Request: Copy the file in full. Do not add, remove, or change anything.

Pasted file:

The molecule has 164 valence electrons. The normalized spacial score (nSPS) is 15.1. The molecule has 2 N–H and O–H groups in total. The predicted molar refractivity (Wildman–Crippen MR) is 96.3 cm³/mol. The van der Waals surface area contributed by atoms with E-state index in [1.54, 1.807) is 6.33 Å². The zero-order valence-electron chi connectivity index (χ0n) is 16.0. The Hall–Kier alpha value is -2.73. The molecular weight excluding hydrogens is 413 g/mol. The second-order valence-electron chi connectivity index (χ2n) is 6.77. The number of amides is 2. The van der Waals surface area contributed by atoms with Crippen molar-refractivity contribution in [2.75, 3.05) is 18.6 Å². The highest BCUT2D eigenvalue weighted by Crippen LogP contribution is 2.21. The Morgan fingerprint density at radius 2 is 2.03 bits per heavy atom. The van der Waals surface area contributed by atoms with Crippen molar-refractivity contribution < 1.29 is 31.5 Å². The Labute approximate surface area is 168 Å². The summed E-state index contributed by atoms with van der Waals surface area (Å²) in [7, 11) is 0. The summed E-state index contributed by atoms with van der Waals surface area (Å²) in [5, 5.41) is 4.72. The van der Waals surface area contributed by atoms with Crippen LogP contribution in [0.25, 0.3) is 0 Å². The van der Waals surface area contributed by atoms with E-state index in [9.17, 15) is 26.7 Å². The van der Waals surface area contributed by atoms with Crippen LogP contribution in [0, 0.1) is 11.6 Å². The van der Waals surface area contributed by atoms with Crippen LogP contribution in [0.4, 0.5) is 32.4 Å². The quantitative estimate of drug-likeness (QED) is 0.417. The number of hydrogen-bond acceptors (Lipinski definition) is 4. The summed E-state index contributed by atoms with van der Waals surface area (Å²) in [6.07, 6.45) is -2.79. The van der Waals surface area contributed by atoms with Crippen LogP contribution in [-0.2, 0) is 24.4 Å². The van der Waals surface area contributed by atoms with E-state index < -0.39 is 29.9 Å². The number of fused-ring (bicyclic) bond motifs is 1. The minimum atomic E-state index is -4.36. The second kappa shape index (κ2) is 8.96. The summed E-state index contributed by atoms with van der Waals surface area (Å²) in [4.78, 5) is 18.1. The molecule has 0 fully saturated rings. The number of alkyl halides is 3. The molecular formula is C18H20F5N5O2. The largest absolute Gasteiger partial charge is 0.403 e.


The molecule has 164 valence electrons. The normalized spacial score (nSPS) is 15.1. The molecule has 2 N–H and O–H groups in total. The predicted molar refractivity (Wildman–Crippen MR) is 96.3 cm³/mol. The van der Waals surface area contributed by atoms with E-state index in [1.54, 1.807) is 6.33 Å². The zero-order valence-electron chi connectivity index (χ0n) is 16.0. The Hall–Kier alpha value is -2.73. The molecular weight excluding hydrogens is 413 g/mol. The second-order valence-electron chi connectivity index (χ2n) is 6.77. The number of amides is 2. The van der Waals surface area contributed by atoms with Crippen molar-refractivity contribution in [2.75, 3.05) is 18.6 Å². The highest BCUT2D eigenvalue weighted by Crippen LogP contribution is 2.21. The Morgan fingerprint density at radius 2 is 2.03 bits per heavy atom. The van der Waals surface area contributed by atoms with Crippen molar-refractivity contribution < 1.29 is 31.5 Å². The Labute approximate surface area is 168 Å². The summed E-state index contributed by atoms with van der Waals surface area (Å²) in [7, 11) is 0. The summed E-state index contributed by atoms with van der Waals surface area (Å²) in [5, 5.41) is 4.72. The van der Waals surface area contributed by atoms with Crippen LogP contribution in [0.25, 0.3) is 0 Å². The van der Waals surface area contributed by atoms with E-state index in [9.17, 15) is 26.7 Å². The van der Waals surface area contributed by atoms with Crippen LogP contribution in [0, 0.1) is 11.6 Å². The van der Waals surface area contributed by atoms with Crippen LogP contribution in [0.4, 0.5) is 32.4 Å². The quantitative estimate of drug-likeness (QED) is 0.417. The number of hydrogen-bond acceptors (Lipinski definition) is 4. The summed E-state index contributed by atoms with van der Waals surface area (Å²) in [6.07, 6.45) is -2.79. The van der Waals surface area contributed by atoms with Crippen LogP contribution in [-0.2, 0) is 24.4 Å². The van der Waals surface area contributed by atoms with E-state index < -0.39 is 29.9 Å². The number of fused-ring (bicyclic) bond motifs is 1. The minimum atomic E-state index is -4.36. The second kappa shape index (κ2) is 8.96. The summed E-state index contributed by atoms with van der Waals surface area (Å²) in [4.78, 5) is 18.1. The molecule has 0 fully saturated rings. The number of alkyl halides is 3. The molecular formula is C18H20F5N5O2. The largest absolute Gasteiger partial charge is 0.403 e.